Why Gold? Because Diversifiable Risk is Going Away.

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The diversification game used to be a whole lot easier. Investors only had to choose a few stocks. Exposure to a few sectors across a dozen holdings was enough to be properly diversified. Today, the picture is different. The world is smaller.

Thomas Friedman, author of The World is Flat illustrated this phenomenon explaining, “In Globalization 1.0, which began around 1492, the world went from size large to size medium. In Globalization 2.0, the era that introduced us to multinational companies, it went from size medium to size small. And then around 2000 came Globalization 3.0, in which the world went from being small to tiny.” This concept is the reason diversification is becoming more difficult to achieve. As the world shrinks the interconnectedness of our industries increases. What impacts one, impacts another.

Many of the largest corporations in the U.S. have turned to emerging markets abroad for growth opportunities. This is a symbiotic relationship as these emerging markets depend on U.S. demand in their manufacturing arena. Data from Charles Schwab shows that equity correlations have been rising since 1995. This trend has prompted savvy investors to abandon the long-held notion that stocks, bonds and cash are the only tools available to the diversified investor.

Today, investors are learning that they can become diversified by expanding into international holdings, real estate and commodities like gold. The same body of research from Schwab explains that “commodities tend to perform differently in various market conditions than stocks and bonds – making them desirable from a diversification perspective.” This diversification, not seen with a traditional stock/bond portfolio, is critical in certain situations. For example, between 1973 and 2013 “commodity returns increased as inflation increased.” This dynamic is not true for stocks.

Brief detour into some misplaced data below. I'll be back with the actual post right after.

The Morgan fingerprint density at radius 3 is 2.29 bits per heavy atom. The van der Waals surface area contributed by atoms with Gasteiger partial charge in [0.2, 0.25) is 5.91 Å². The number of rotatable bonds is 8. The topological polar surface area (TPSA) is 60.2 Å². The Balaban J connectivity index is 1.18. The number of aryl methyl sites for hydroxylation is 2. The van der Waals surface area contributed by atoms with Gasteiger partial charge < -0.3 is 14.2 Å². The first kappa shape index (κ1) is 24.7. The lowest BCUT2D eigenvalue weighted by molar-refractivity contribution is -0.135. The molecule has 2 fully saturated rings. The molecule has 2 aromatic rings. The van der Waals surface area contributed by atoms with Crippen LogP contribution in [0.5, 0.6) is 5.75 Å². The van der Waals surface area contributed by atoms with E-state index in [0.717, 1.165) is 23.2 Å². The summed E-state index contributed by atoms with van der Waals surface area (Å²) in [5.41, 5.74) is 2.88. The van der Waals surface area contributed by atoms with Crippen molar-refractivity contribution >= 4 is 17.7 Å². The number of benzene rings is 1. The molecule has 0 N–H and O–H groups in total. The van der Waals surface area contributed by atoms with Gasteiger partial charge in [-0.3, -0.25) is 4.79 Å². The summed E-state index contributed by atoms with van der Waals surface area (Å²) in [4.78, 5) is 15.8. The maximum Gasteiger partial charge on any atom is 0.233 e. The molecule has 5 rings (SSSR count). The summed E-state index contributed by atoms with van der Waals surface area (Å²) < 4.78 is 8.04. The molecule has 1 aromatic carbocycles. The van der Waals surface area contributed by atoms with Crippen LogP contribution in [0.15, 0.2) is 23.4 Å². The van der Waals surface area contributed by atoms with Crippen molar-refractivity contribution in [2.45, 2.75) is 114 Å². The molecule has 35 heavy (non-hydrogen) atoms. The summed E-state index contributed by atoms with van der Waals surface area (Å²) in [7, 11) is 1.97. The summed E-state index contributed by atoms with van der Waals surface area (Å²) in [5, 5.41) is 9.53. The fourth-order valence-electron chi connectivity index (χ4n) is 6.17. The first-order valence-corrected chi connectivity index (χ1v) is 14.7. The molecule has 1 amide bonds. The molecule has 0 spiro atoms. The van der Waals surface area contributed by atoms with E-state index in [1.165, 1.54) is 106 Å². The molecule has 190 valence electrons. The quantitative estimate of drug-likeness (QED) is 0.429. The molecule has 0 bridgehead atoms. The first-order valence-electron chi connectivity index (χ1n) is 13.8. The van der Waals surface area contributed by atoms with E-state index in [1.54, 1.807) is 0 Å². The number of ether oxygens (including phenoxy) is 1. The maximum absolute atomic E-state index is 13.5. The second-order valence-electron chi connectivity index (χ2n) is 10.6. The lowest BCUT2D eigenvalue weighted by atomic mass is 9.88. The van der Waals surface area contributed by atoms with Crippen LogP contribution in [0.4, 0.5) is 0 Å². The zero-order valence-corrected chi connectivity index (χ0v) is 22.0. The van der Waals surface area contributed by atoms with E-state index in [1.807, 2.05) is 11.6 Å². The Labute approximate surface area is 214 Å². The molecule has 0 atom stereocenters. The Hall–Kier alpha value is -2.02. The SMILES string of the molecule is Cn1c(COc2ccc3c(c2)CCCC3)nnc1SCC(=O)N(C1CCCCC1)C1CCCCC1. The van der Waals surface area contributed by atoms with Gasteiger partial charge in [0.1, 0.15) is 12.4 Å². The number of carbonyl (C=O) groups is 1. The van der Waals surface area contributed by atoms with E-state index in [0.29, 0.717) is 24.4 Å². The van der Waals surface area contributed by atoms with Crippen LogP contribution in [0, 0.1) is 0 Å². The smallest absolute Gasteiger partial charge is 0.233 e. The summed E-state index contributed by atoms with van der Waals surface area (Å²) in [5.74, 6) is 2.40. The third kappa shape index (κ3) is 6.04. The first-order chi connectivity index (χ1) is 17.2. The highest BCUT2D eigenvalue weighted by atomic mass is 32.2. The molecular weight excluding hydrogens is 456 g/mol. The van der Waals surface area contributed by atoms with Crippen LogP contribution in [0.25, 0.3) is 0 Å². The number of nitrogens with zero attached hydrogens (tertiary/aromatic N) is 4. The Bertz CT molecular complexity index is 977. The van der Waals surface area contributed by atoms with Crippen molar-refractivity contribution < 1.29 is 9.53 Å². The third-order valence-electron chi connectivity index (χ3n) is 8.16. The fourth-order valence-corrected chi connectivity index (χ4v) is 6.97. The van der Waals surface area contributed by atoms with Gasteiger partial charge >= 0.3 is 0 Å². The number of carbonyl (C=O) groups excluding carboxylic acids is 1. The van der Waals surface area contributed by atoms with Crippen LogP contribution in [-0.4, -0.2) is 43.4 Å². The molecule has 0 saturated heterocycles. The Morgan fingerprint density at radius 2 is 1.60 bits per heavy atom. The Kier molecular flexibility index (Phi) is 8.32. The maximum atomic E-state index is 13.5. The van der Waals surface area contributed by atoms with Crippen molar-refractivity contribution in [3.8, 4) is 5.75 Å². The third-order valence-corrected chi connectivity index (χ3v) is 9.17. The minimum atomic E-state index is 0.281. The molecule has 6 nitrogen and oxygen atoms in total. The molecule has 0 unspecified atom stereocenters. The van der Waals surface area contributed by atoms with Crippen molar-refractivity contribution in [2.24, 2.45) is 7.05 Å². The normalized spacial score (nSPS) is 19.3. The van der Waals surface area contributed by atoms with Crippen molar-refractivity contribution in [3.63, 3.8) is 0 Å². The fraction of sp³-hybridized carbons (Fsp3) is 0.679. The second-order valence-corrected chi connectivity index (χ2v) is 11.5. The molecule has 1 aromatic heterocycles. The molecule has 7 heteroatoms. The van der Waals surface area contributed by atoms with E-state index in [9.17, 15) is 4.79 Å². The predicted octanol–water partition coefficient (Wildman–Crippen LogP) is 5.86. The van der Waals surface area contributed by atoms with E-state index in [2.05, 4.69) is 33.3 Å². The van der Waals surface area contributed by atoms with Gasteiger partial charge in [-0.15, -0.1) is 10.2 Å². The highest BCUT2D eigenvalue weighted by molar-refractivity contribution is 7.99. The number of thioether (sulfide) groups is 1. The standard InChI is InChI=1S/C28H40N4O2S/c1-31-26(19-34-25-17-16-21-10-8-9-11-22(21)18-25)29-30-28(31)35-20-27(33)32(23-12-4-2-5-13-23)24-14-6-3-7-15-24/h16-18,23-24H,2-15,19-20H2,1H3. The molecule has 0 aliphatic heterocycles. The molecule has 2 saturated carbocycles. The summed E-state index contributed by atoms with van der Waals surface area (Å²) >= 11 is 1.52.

Detractors may cite that gold is a more volatile asset. However, it’s important for investors to consider this characteristic in relative terms. That is, gold, should represent one piece of a larger portfolio strategy that includes a variety of assets. The concept of viewing the risk profile of an investment (e.g. gold) within the broader context of a complete portfolio is the underpinning to Modern Portfolio Theory. The ideas behind this theory were first explored in 1952 when Harry Markowitz published his seminal work. He argued that the key to making this approach work is selecting a group of investments that, in aggregate, represent less risk than any of the assets alone. The key: the risks of these different holdings cannot be related.

As outlined earlier, culling a group of investments that have differentiated risks is more challenging than ever thereby putting the tenets of MPT further out of reach. Gold helps investors get closer to true diversification in the midst of our narrowing world. Why? Because there’s only about 183,000 tons of gold above ground. That total is unlikely to increase as mining operations are forced to work harder and spend more to extract the increasingly scarce resource. Corporate boards cannot simply issue more shares or split the stock.

Give consideration to what amount of gold is the right proportion for your portfolio.